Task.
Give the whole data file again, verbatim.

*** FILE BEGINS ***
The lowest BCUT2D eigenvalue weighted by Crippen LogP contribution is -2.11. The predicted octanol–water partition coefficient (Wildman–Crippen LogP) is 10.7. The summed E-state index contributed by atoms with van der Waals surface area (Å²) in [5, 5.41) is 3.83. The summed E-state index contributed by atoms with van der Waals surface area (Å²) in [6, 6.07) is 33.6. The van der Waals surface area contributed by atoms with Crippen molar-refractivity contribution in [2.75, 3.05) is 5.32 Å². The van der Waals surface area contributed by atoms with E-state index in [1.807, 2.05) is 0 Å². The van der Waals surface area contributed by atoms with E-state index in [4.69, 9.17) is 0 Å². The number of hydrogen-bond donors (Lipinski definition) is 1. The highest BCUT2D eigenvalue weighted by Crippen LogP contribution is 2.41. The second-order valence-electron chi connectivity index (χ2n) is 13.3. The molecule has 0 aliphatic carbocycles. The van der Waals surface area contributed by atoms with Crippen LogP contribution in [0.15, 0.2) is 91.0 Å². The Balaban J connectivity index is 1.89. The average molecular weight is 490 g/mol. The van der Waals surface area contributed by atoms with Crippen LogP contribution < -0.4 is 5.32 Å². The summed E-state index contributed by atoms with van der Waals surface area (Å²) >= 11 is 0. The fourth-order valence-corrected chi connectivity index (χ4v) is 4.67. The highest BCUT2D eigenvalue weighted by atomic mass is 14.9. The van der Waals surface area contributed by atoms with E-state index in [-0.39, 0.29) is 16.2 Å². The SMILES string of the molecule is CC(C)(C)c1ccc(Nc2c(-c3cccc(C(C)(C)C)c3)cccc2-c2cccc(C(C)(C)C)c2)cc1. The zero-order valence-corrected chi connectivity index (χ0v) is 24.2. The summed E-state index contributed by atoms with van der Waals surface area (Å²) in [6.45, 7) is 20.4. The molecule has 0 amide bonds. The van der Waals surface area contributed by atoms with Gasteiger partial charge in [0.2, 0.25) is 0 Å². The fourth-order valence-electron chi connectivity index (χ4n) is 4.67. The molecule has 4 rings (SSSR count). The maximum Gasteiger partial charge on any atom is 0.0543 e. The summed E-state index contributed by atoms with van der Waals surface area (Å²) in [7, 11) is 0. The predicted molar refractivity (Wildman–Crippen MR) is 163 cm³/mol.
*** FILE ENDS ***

The lowest BCUT2D eigenvalue weighted by Crippen LogP contribution is -2.11. The predicted octanol–water partition coefficient (Wildman–Crippen LogP) is 10.7. The summed E-state index contributed by atoms with van der Waals surface area (Å²) in [5, 5.41) is 3.83. The summed E-state index contributed by atoms with van der Waals surface area (Å²) in [6, 6.07) is 33.6. The van der Waals surface area contributed by atoms with Crippen molar-refractivity contribution in [2.75, 3.05) is 5.32 Å². The van der Waals surface area contributed by atoms with E-state index in [1.807, 2.05) is 0 Å². The van der Waals surface area contributed by atoms with E-state index in [4.69, 9.17) is 0 Å². The number of hydrogen-bond donors (Lipinski definition) is 1. The highest BCUT2D eigenvalue weighted by Crippen LogP contribution is 2.41. The second-order valence-electron chi connectivity index (χ2n) is 13.3. The molecule has 0 aliphatic carbocycles. The van der Waals surface area contributed by atoms with Crippen LogP contribution in [0.15, 0.2) is 91.0 Å². The Balaban J connectivity index is 1.89. The average molecular weight is 490 g/mol. The van der Waals surface area contributed by atoms with Crippen LogP contribution < -0.4 is 5.32 Å². The summed E-state index contributed by atoms with van der Waals surface area (Å²) >= 11 is 0. The fourth-order valence-corrected chi connectivity index (χ4v) is 4.67. The highest BCUT2D eigenvalue weighted by atomic mass is 14.9. The van der Waals surface area contributed by atoms with E-state index in [-0.39, 0.29) is 16.2 Å². The SMILES string of the molecule is CC(C)(C)c1ccc(Nc2c(-c3cccc(C(C)(C)C)c3)cccc2-c2cccc(C(C)(C)C)c2)cc1. The zero-order valence-corrected chi connectivity index (χ0v) is 24.2. The summed E-state index contributed by atoms with van der Waals surface area (Å²) in [6.45, 7) is 20.4. The molecule has 0 amide bonds. The van der Waals surface area contributed by atoms with Gasteiger partial charge in [0.2, 0.25) is 0 Å². The fourth-order valence-electron chi connectivity index (χ4n) is 4.67. The molecule has 4 rings (SSSR count). The maximum Gasteiger partial charge on any atom is 0.0543 e. The summed E-state index contributed by atoms with van der Waals surface area (Å²) in [7, 11) is 0. The predicted molar refractivity (Wildman–Crippen MR) is 163 cm³/mol.